Some things are just meant to be, for instance, me and my new (old) Remington Double Derringer, Type 3.
When I was a kid, I had a Derringer cap gun and I have wanted the real thing ever since. My Mom told me that my great Grandmother used to carry a Derringer in her boot back in the 1800s! She lived in a tough little coal mining town in Virginia. Those folks worked hard and partied even harder!
After four decades of admiration, I finally bought one of these wonderful little firearms! I had ogled this little gun for about 6 months as it patiently waited for me to make its purchase. Every time I would head out to the beach to wet my gills, I would stop by this little antique shop. The owner always has something in on consignment that I want and usually can’t afford. I figured that someone would buy it eventually, but it was overpriced by about $100. I knew folks were looking at it because I would always gently uncock the hammer each time I went in to look at it. I wanted to keep the tension off of the mainspring.
On one of my visits, I asked the owner for the phone number of the guy that was selling it. I’m glad I did because after talking to the seller, he dropped the price $100! I enjoyed talking to this older gentleman who is a firearms collector. He asked me if I would like to come over some time and do a bit of work on some of his firearms that need some attention. Oh, be still my heart! I will definitely take him up on that offer!
I think that my wife got really tired of listening to me blather on about the Derringer. To defend her sanity and stop my whining she actually withdrew the cash from our account and sent me off to buy it. I have used this technique in the past and, as you can tell from the photos here, it works!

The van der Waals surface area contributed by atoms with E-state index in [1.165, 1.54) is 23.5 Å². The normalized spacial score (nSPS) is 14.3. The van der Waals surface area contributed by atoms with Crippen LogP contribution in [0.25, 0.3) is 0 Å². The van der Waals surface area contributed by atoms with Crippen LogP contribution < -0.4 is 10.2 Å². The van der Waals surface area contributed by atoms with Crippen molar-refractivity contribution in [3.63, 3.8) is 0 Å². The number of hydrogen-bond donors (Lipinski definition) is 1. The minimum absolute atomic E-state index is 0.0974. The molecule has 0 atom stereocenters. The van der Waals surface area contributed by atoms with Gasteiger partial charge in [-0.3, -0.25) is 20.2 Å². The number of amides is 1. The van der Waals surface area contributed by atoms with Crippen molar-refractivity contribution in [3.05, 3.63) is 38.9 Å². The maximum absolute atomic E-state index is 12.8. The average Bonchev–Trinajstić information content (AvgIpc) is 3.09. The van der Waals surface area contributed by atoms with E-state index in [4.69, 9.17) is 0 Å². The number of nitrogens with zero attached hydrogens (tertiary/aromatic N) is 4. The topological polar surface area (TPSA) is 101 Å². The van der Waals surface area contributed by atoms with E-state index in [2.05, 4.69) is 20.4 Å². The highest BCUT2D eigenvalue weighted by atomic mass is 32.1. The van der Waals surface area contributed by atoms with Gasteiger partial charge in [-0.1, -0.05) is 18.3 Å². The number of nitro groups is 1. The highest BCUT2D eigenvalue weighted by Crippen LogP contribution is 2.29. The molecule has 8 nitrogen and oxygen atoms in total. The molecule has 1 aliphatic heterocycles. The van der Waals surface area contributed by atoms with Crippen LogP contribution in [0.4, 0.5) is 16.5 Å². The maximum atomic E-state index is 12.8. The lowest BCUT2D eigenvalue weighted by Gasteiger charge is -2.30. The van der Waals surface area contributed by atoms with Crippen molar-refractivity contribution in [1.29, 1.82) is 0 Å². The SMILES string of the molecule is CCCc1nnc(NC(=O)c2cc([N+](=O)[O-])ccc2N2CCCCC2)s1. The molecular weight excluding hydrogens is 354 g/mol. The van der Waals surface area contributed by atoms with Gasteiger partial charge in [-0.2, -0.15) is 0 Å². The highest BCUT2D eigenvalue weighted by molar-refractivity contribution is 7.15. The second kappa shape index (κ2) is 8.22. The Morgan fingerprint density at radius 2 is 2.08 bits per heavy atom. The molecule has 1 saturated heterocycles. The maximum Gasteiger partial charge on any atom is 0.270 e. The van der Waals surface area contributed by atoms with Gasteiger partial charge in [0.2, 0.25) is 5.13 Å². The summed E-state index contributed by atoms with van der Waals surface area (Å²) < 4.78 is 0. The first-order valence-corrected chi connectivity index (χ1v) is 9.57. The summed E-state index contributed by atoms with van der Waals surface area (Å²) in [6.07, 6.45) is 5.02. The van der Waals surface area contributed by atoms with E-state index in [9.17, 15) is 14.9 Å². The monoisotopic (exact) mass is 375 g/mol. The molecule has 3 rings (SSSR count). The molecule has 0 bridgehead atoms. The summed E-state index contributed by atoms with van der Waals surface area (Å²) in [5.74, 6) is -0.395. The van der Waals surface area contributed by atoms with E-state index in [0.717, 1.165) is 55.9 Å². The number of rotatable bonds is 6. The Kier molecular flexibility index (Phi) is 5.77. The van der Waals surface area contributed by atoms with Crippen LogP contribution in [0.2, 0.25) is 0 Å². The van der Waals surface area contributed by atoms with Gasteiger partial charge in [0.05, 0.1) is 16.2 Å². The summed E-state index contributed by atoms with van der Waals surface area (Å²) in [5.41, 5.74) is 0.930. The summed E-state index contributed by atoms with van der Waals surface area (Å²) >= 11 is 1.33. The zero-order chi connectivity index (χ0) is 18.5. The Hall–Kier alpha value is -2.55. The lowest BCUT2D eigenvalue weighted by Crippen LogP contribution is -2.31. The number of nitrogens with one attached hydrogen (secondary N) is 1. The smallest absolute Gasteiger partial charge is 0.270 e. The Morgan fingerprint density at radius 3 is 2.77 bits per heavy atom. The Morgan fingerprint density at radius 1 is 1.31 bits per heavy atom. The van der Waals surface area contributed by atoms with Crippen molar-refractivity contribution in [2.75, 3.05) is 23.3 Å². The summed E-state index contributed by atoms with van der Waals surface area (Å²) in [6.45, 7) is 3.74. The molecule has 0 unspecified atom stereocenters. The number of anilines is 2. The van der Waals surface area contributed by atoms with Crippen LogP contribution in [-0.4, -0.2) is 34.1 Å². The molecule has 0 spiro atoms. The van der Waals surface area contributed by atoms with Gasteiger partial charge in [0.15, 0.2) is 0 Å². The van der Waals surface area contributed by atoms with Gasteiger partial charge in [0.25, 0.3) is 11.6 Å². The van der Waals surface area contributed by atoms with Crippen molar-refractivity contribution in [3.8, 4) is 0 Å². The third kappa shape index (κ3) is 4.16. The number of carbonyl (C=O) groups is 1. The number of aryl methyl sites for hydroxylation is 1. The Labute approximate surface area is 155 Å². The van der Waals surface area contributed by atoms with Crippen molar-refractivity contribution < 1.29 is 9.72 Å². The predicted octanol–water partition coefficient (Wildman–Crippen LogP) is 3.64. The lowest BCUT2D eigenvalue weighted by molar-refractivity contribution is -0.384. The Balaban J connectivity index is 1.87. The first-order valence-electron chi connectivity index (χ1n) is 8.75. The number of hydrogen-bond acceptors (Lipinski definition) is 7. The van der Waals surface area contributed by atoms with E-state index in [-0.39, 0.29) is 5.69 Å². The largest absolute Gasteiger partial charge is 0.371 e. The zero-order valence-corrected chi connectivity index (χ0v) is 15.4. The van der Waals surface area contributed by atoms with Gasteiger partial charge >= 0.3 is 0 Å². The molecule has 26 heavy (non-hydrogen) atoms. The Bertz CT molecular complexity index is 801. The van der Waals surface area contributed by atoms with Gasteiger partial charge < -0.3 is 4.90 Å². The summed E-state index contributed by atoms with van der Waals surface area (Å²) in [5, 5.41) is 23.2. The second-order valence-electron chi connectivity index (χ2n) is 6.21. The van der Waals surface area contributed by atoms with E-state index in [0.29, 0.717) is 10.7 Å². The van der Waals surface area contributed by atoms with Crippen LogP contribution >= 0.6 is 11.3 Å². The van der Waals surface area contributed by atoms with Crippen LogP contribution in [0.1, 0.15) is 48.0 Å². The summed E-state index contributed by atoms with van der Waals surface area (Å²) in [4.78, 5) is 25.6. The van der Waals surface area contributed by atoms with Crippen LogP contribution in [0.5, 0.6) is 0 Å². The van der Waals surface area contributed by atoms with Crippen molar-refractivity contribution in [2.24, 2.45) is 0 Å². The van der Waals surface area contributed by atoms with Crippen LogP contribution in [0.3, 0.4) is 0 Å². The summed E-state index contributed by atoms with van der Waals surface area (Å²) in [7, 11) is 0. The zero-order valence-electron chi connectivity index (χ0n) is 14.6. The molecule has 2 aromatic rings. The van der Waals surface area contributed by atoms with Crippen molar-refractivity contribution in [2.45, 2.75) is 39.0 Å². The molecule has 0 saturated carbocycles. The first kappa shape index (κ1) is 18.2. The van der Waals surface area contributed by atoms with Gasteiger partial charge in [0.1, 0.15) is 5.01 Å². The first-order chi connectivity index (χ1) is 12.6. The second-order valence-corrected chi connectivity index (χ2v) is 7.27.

On many of these Derringers the hinge is broken or cracked and mine is no exception. Mechanically, the gun works perfectly. The firing pin works on a rotating ratcheting wheel system that lowers and raises the firing pin after each shot is fired. The design is really quite inventive.
The Derringer was designed by Dr. William H. Elliot (used to be a dentist) and it was manufactured by Remington from 1866 to 1935. There were around 150,000 of these little dudes produced in a few variations. Some were blued and others were nickel plated. My gun is a Type 3. The Derringer is chambered for the .41 rimfire cartridge. The .41 rimfire was brought into the marketplace by the National Arms Company in 1863. The cartridge is loaded with 13 grains of black powder and is topped with a 130 grain lead bullet. It is not the most powerful cartridge but it would sure spoil a card cheats evening if they were shot with one from across a card table!
Every now and then someone will run a batch of these cartridges but they are pretty hard to find. One original cartridge runs about $6 if you can find someone that will part with a few of them. I think Navy Arms was the last company to load a batch of these little gems.
The gun is loaded by rotating the barrel lock and tipping the barrel downward. To extract the cases/cartridges, you simply rotate the barrels open 180° and use the thumb extractor to pop out the cases.
There is a half cock notch on the hammer for a safety but the real safety is between the ears of the operator on a gun like this. Though most of these guns look the same from a distance, a collector can identify what “Type” it is mostly by the varying markings on the gun itself.
Like most of my new acquisitions, this gun went with me everywhere for a while. I am really pleased with this gun and I look at it every day, it is hanging on the wall of my studio/workshop. I wonder what kind of mischief this little guy created; it probably wonders the same thing about me.